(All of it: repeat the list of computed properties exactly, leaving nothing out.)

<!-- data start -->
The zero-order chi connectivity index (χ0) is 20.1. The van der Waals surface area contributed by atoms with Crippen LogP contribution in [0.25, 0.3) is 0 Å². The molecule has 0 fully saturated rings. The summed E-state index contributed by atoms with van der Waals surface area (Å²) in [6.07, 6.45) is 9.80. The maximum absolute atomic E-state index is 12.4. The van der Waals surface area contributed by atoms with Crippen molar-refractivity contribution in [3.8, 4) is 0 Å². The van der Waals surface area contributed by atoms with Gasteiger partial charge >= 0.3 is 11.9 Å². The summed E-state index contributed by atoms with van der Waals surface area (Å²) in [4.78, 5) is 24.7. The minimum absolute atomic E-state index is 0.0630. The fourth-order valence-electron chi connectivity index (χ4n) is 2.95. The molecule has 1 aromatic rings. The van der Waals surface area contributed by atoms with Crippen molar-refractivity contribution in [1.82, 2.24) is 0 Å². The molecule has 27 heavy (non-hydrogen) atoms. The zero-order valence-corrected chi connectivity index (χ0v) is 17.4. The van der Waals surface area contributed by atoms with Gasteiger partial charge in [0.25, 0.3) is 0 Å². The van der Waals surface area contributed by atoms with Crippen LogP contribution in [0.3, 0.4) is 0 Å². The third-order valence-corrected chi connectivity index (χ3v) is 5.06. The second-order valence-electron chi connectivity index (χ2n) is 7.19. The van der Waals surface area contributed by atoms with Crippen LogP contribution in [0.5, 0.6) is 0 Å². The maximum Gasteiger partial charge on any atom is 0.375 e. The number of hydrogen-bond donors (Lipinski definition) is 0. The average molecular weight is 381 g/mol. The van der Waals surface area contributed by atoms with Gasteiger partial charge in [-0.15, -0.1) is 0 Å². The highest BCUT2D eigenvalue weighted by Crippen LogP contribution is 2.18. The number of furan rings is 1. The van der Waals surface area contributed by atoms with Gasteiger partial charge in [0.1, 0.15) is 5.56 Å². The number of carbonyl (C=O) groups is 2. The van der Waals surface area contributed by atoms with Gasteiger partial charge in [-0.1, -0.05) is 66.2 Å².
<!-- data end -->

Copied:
The zero-order chi connectivity index (χ0) is 20.1. The van der Waals surface area contributed by atoms with Crippen LogP contribution in [0.25, 0.3) is 0 Å². The molecule has 0 fully saturated rings. The summed E-state index contributed by atoms with van der Waals surface area (Å²) in [6.07, 6.45) is 9.80. The maximum absolute atomic E-state index is 12.4. The van der Waals surface area contributed by atoms with Crippen molar-refractivity contribution in [3.8, 4) is 0 Å². The van der Waals surface area contributed by atoms with Gasteiger partial charge >= 0.3 is 11.9 Å². The summed E-state index contributed by atoms with van der Waals surface area (Å²) in [4.78, 5) is 24.7. The minimum absolute atomic E-state index is 0.0630. The fourth-order valence-electron chi connectivity index (χ4n) is 2.95. The molecule has 1 aromatic rings. The van der Waals surface area contributed by atoms with Crippen molar-refractivity contribution in [1.82, 2.24) is 0 Å². The molecule has 27 heavy (non-hydrogen) atoms. The zero-order valence-corrected chi connectivity index (χ0v) is 17.4. The van der Waals surface area contributed by atoms with Gasteiger partial charge in [0.25, 0.3) is 0 Å². The van der Waals surface area contributed by atoms with Crippen LogP contribution in [0.3, 0.4) is 0 Å². The third-order valence-corrected chi connectivity index (χ3v) is 5.06. The second-order valence-electron chi connectivity index (χ2n) is 7.19. The van der Waals surface area contributed by atoms with Crippen LogP contribution in [0.5, 0.6) is 0 Å². The maximum Gasteiger partial charge on any atom is 0.375 e. The number of hydrogen-bond donors (Lipinski definition) is 0. The average molecular weight is 381 g/mol. The van der Waals surface area contributed by atoms with Gasteiger partial charge in [-0.15, -0.1) is 0 Å². The highest BCUT2D eigenvalue weighted by Crippen LogP contribution is 2.18. The number of furan rings is 1. The van der Waals surface area contributed by atoms with Gasteiger partial charge in [0.1, 0.15) is 5.56 Å². The number of carbonyl (C=O) groups is 2. The van der Waals surface area contributed by atoms with Gasteiger partial charge in [-0.1, -0.05) is 66.2 Å².